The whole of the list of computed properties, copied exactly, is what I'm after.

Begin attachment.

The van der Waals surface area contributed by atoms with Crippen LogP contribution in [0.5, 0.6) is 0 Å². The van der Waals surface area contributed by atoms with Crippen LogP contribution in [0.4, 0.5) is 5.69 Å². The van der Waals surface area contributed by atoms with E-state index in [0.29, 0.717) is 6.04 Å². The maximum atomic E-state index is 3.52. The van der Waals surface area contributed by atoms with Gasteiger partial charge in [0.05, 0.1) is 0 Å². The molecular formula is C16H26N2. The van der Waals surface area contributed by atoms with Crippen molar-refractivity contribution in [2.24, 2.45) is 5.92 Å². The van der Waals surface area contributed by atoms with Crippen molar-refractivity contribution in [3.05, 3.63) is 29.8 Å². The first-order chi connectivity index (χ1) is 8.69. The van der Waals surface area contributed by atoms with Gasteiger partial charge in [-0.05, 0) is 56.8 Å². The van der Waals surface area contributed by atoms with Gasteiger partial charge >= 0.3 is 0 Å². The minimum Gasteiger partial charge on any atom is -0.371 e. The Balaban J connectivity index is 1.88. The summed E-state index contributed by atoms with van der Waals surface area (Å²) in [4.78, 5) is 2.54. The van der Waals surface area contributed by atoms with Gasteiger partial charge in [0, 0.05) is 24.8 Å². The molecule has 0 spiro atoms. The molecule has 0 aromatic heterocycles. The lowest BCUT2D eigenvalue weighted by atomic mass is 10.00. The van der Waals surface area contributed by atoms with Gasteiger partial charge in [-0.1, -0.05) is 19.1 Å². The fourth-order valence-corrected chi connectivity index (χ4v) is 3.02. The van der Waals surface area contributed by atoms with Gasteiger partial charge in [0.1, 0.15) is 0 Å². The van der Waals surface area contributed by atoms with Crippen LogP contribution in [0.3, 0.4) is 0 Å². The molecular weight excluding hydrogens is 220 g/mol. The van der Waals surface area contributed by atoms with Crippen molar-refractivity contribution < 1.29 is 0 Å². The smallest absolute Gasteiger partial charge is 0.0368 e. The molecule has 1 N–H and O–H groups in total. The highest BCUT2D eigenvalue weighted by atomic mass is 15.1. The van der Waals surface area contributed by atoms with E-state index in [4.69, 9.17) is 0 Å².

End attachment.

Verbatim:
The van der Waals surface area contributed by atoms with Crippen LogP contribution in [0.5, 0.6) is 0 Å². The van der Waals surface area contributed by atoms with Crippen LogP contribution in [0.4, 0.5) is 5.69 Å². The van der Waals surface area contributed by atoms with E-state index in [0.29, 0.717) is 6.04 Å². The maximum atomic E-state index is 3.52. The van der Waals surface area contributed by atoms with Gasteiger partial charge in [0.05, 0.1) is 0 Å². The molecular formula is C16H26N2. The van der Waals surface area contributed by atoms with Crippen molar-refractivity contribution in [2.24, 2.45) is 5.92 Å². The van der Waals surface area contributed by atoms with Crippen molar-refractivity contribution in [3.05, 3.63) is 29.8 Å². The first-order chi connectivity index (χ1) is 8.69. The van der Waals surface area contributed by atoms with Gasteiger partial charge in [-0.05, 0) is 56.8 Å². The van der Waals surface area contributed by atoms with Gasteiger partial charge >= 0.3 is 0 Å². The minimum Gasteiger partial charge on any atom is -0.371 e. The Balaban J connectivity index is 1.88. The summed E-state index contributed by atoms with van der Waals surface area (Å²) in [4.78, 5) is 2.54. The van der Waals surface area contributed by atoms with Gasteiger partial charge in [0, 0.05) is 24.8 Å². The molecule has 0 spiro atoms. The molecule has 0 aromatic heterocycles. The lowest BCUT2D eigenvalue weighted by atomic mass is 10.00. The van der Waals surface area contributed by atoms with Gasteiger partial charge in [-0.1, -0.05) is 19.1 Å². The fourth-order valence-corrected chi connectivity index (χ4v) is 3.02. The van der Waals surface area contributed by atoms with Gasteiger partial charge in [0.1, 0.15) is 0 Å². The van der Waals surface area contributed by atoms with Crippen LogP contribution in [0.3, 0.4) is 0 Å². The molecular weight excluding hydrogens is 220 g/mol. The van der Waals surface area contributed by atoms with Crippen molar-refractivity contribution < 1.29 is 0 Å². The smallest absolute Gasteiger partial charge is 0.0368 e. The molecule has 1 N–H and O–H groups in total. The highest BCUT2D eigenvalue weighted by atomic mass is 15.1. The van der Waals surface area contributed by atoms with E-state index in [4.69, 9.17) is 0 Å².